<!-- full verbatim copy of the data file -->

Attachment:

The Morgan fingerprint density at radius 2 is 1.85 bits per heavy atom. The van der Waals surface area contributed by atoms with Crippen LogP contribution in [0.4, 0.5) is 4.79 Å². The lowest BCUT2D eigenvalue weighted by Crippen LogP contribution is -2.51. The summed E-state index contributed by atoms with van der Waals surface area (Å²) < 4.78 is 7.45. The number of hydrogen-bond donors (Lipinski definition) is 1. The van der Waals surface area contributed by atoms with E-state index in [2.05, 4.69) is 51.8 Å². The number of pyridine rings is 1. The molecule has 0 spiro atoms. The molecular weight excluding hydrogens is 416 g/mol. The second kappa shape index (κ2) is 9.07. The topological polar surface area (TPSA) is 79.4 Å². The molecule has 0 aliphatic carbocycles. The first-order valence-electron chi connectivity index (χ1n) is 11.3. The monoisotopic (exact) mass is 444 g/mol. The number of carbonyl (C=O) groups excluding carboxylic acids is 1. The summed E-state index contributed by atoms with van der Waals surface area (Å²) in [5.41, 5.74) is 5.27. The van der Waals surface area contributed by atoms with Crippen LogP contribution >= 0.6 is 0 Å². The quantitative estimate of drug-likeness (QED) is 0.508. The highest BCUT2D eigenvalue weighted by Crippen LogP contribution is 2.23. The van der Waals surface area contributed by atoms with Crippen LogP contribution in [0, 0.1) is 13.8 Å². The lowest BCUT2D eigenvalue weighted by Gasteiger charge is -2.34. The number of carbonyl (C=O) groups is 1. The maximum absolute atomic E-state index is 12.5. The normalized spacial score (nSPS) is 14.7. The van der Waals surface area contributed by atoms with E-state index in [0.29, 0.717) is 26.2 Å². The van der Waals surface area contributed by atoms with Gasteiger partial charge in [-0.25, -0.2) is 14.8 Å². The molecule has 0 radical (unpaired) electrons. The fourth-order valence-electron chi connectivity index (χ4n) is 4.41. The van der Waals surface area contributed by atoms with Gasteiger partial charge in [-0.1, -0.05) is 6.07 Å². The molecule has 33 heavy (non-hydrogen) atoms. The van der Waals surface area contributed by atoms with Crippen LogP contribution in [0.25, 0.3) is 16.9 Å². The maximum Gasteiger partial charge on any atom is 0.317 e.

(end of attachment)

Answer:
The Morgan fingerprint density at radius 2 is 1.85 bits per heavy atom. The van der Waals surface area contributed by atoms with Crippen LogP contribution in [0.4, 0.5) is 4.79 Å². The lowest BCUT2D eigenvalue weighted by Crippen LogP contribution is -2.51. The summed E-state index contributed by atoms with van der Waals surface area (Å²) < 4.78 is 7.45. The number of hydrogen-bond donors (Lipinski definition) is 1. The van der Waals surface area contributed by atoms with E-state index in [2.05, 4.69) is 51.8 Å². The number of pyridine rings is 1. The molecule has 0 spiro atoms. The molecular weight excluding hydrogens is 416 g/mol. The second kappa shape index (κ2) is 9.07. The topological polar surface area (TPSA) is 79.4 Å². The molecule has 0 aliphatic carbocycles. The first-order valence-electron chi connectivity index (χ1n) is 11.3. The monoisotopic (exact) mass is 444 g/mol. The number of carbonyl (C=O) groups excluding carboxylic acids is 1. The summed E-state index contributed by atoms with van der Waals surface area (Å²) in [5.41, 5.74) is 5.27. The van der Waals surface area contributed by atoms with Crippen LogP contribution >= 0.6 is 0 Å². The quantitative estimate of drug-likeness (QED) is 0.508. The highest BCUT2D eigenvalue weighted by Crippen LogP contribution is 2.23. The van der Waals surface area contributed by atoms with Crippen LogP contribution in [0, 0.1) is 13.8 Å². The lowest BCUT2D eigenvalue weighted by Gasteiger charge is -2.34. The number of carbonyl (C=O) groups is 1. The maximum absolute atomic E-state index is 12.5. The normalized spacial score (nSPS) is 14.7. The van der Waals surface area contributed by atoms with E-state index in [0.29, 0.717) is 26.2 Å². The van der Waals surface area contributed by atoms with Gasteiger partial charge in [-0.25, -0.2) is 14.8 Å². The molecule has 0 radical (unpaired) electrons. The fourth-order valence-electron chi connectivity index (χ4n) is 4.41. The van der Waals surface area contributed by atoms with Gasteiger partial charge in [-0.1, -0.05) is 6.07 Å². The molecule has 33 heavy (non-hydrogen) atoms. The van der Waals surface area contributed by atoms with Crippen LogP contribution in [0.25, 0.3) is 16.9 Å². The maximum Gasteiger partial charge on any atom is 0.317 e.